Largely because of Tiger Woods, the type of athlete who decided to take up golf changed. Golf went from a niche sport played by average athletes to a more mainstream and hip game that was embraced by athletes who may have played other sports. Many of the PGA Tour’s current crop of superstars are exceptional athletes who would also excel in other sports. Golf’s most outspoken critics want to blame the startling increase in driving distance to golf equipment technology. This is not the root of the distance issue. The reality is that better athletes have become professionals and taken up golf; athletes who might otherwise play other sports.
To add to that, the advancements in nutrition, workout regimens and sports psychology coupled with better athletes playing the game are what has caused the increase in clubhead speed on the PGA Tour, not solely new technology.
Yes, it helps that golf clubs are much lighter than in years past, but that is a natural progression. And of course, the golf ball technology paired with lighter clubs has contributed to the explosion of driving distances on the PGA Tour, but it would be naïve to say that is the only reason.
Better athletes playing golf, better workout regimes, lighter clubs, advanced knowledge of the golf swing and better teaching techniques have allowed golfers to generate more clubhead speed than we have ever seen. But clubhead speed does not necessarily translate to scoring and being a better golfer. Practice and having a better swing does. That would happen in spite of equipment technology.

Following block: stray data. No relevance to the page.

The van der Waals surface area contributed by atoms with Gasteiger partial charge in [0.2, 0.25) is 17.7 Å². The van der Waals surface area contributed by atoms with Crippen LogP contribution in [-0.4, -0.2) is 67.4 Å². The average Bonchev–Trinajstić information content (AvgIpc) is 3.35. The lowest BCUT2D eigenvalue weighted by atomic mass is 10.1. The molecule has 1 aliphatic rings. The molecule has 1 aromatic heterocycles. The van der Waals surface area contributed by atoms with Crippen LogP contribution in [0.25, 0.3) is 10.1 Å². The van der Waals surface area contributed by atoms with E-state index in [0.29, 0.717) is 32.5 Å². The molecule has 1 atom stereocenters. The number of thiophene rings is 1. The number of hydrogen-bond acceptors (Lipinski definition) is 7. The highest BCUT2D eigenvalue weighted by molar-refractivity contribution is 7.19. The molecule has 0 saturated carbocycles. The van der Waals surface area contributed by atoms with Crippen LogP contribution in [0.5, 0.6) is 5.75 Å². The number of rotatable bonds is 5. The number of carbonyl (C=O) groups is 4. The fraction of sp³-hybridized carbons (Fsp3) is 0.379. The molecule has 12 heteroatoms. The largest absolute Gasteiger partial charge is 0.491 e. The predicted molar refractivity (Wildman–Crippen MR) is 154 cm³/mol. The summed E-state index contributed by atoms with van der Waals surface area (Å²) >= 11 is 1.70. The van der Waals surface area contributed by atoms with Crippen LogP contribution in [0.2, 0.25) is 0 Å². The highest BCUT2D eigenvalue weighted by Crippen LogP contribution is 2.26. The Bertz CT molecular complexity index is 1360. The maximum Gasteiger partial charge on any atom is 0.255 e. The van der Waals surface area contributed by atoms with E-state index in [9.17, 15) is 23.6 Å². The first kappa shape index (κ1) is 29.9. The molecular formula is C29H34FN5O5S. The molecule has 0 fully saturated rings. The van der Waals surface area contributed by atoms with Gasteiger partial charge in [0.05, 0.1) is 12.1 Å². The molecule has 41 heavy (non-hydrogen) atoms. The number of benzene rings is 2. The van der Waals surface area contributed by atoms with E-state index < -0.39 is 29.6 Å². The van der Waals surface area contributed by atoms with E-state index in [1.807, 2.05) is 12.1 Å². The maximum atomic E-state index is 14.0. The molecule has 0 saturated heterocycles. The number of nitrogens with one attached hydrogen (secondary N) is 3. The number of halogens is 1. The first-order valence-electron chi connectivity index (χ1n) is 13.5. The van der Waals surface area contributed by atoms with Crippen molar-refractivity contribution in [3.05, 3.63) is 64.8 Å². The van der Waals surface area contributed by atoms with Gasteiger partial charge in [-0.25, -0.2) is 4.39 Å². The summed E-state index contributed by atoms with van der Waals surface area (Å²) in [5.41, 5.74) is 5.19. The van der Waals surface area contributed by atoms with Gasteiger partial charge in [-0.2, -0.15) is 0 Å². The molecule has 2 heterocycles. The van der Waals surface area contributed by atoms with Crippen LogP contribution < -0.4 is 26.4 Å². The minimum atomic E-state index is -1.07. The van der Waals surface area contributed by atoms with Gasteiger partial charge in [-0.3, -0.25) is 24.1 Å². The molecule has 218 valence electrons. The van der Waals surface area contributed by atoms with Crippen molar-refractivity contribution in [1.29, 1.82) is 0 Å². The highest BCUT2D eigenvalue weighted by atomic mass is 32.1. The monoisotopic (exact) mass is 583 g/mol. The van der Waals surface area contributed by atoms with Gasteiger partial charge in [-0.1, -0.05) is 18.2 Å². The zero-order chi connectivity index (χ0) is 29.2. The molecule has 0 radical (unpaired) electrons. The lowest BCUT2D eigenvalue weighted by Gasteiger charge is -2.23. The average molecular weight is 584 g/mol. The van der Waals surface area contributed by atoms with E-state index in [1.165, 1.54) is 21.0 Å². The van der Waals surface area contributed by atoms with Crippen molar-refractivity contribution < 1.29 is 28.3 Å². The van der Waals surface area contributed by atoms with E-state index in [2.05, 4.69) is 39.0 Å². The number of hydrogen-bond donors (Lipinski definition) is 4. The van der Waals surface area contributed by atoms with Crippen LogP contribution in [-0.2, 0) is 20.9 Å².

Never has the PGA Tour been saturated with so much raw talent across the board. The level of competitiveness at the highest level has never been better and the golf swings on tour have never been more technically correct. Even the younger levels contain ubiquitous fresh talent with a more polished all-around game than the up-and-comers of the 80s, 90s and early 2000s. This can be directly attributed to a renewed passion for the game and the advancements in other areas of golf outside of technology.
One of the solutions would be to create a separate set of rules for professionals and amateurs, but is this truly feasible? It would be cumbersome and difficult to enforce. It would also be a nightmare to equipment manufacturers who would have to create separate clubs for amateurs and professionals.
As the old adage goes, “If it ain’t broke, don’t fix it.” No matter what the so-called experts and powers that be tell you, golf is not broken. In fact, it is healthier than it has ever been, at least at the professional level.
Technology and distance the ball travels has not made golf courses obsolete. Scoring averages have not dropped and golfers are not necessarily better than they were 20 years ago.
The future of the game depends on technology. Let’s hope cooler heads prevail.